So how come Citigroup CEO Sanford Weill, now the company’s chairman, collected $44.6 million compensation in 2003? Robert Rubin pocketed $17 million. These obscenely rich gentlemen must not be reading their company’s ads. (Or maybe the ads are only for the masses.)

Such feel-good promotion masks an industry that is anything but benevolent. And to kill needed regulation for the public good, the banks and financial services companies (that now includes insurance companies, investment firms and stock brokerages) offer big money to the candidates.

The Cash

According to the Center for Responsive Politics, a Washington-based group that analyzes raw Federal Elections Commission (FEC) data, if one combines all finance sector donors (including real estate, accounting corporations, insurance and stock brokers) the combined total contributions to Democratic and Republican parties and federal candidates so far in this election season is a staggering $218 million!

Both major party presidential candidates are generously funded by the finance sector.

Over the course of his entire electoral career, six out of ten of President Bush’s top lifetime contributors come from the financial sector. In the current presidential campaign, all ten of Bush’s top contributors come from the financial sector (accounting, banking, insurance, stock brokers and investment companies).

According to summaries provided by the non-partisan public interest group the Center for Public Integrity, contributions to Bush’s campaigns for Congress, Texas governor and the presidency through the third quarter of this year show $353,000 from UBS Financial Services, $445,000 from Credit Suisse First Boston, $505,500 from Merrill Lynch, $493,000 from MBNA Corporation, and $343,000 from Goldman Sachs.

On the Kerry side, contributions to the committees of Citizen Soldier Fund, Kerry’s Senate campaigns from 1984-2002, and Kerry’s 2004 presidential campaign through June 30, 2004 included: Citigroup $226,910, FleetBoston Financial Corp., $202,087, and Goldman Sachs Group $190,750. And not far down in Kerry’s list one can find JP Morgan Chase and Bank of America, which recently merged with Fleet Financial, Kerry’s biggest backer during his congressional career.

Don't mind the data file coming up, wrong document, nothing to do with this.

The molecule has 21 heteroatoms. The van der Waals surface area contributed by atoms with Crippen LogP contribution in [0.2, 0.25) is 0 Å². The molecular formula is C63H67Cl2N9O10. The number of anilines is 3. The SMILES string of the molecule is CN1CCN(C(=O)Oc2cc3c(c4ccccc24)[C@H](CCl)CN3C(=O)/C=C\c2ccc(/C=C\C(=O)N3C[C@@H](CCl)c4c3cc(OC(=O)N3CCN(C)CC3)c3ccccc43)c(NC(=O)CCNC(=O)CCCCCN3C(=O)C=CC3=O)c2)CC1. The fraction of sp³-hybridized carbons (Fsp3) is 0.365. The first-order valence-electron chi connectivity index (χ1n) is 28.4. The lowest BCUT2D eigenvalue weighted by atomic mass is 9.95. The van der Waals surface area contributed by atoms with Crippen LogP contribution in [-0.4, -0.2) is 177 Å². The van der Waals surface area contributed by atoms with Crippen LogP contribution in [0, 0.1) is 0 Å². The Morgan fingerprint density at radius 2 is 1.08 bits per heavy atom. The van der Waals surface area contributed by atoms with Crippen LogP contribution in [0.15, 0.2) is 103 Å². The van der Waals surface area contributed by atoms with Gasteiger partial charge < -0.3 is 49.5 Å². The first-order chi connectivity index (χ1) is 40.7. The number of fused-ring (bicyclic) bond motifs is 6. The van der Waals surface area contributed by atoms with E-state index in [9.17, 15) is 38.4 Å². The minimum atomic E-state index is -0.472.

Bush and Kerry have four finance sector major donors in common. (See Center for Public Integrity chart below.)

John Kerry 2004 Campaign Patrons

Harvard University $213,045.00

Citigroup $169,254.00

Skadden, Arps, Slate, Meagher & Flom $169,225.00

Time Warner $158,506.00

Robins, Kaplan, Miller & Ciresi $150,250.00

UBS AG Inc $138,700.00

Goldman Sachs Group $127,750.00

Verner, Liipfert, Bernhard, McPherson & Hand/Piper Rudnick $124,152.00

Mintz, Levin, Cohn, Ferris, Glovsky and Popeo $102,051.00

Morgan Stanley Dean Witter & Co. $100,204.00

George Bush 2004 Campaign Patrons

Pricewaterhouse Coopers $488,600.00

Morgan Stanley Dean Witter & Co. $486,125.00

Merrill Lynch & Co. Inc. $455,904.00

UBS AG Inc $368,900.00

Goldman Sachs Group $295,950.00

Credit Suisse First Boston $271,650.00

Ernst & Young LLP $267,105.00

Lehman Brothers Holdings Inc. $263,200.00

MBNA Corp. $251,000.00

Citigroup $246,645.00

Source: Center for Public Integrity

Federal Election Commission data shows that Citigroup’s Political Action Committee (PAC) has given the Republican party and its federal candidates $196,234 and given $92,693 to Democrats. Center for Responsive Politics reports list Citigroup individual and PAC donations to all federal candidates combined at over a million dollars.

UBS Americas PAC has given the Republicans $181,000 and the Democrats $129,100. All told UBS employees and PACs have so far given over $1.5 million.

The McCain-Feingold campaign finance law, passed in 2002, banned corporations and unions from giving soft money contributions directly to the political parties. Now only about 10 or 15 percent of contributions to the candidates comes from PACS. Most money comes from individuals who “bundle” their donations of up to $2,000 per candidate to make it clear who and what they represent. Although the campaigns say they voluntarily report who their bundlers are, they are not required to report it to the FEC.

In the Bush campaign, for example, the ten biggest financial services companies have bundlers who collect $50,000, $100,000, $200,000 or more. Often individuals make donations at the suggestion of a bundler in their company.

Alex Knott, political editor of the Center for Public Integrity, says, “Kerry has done the same thing. He has co-opted Bush’s fundraising strategy — though he doesn’t have ten financial institutions [contributing].”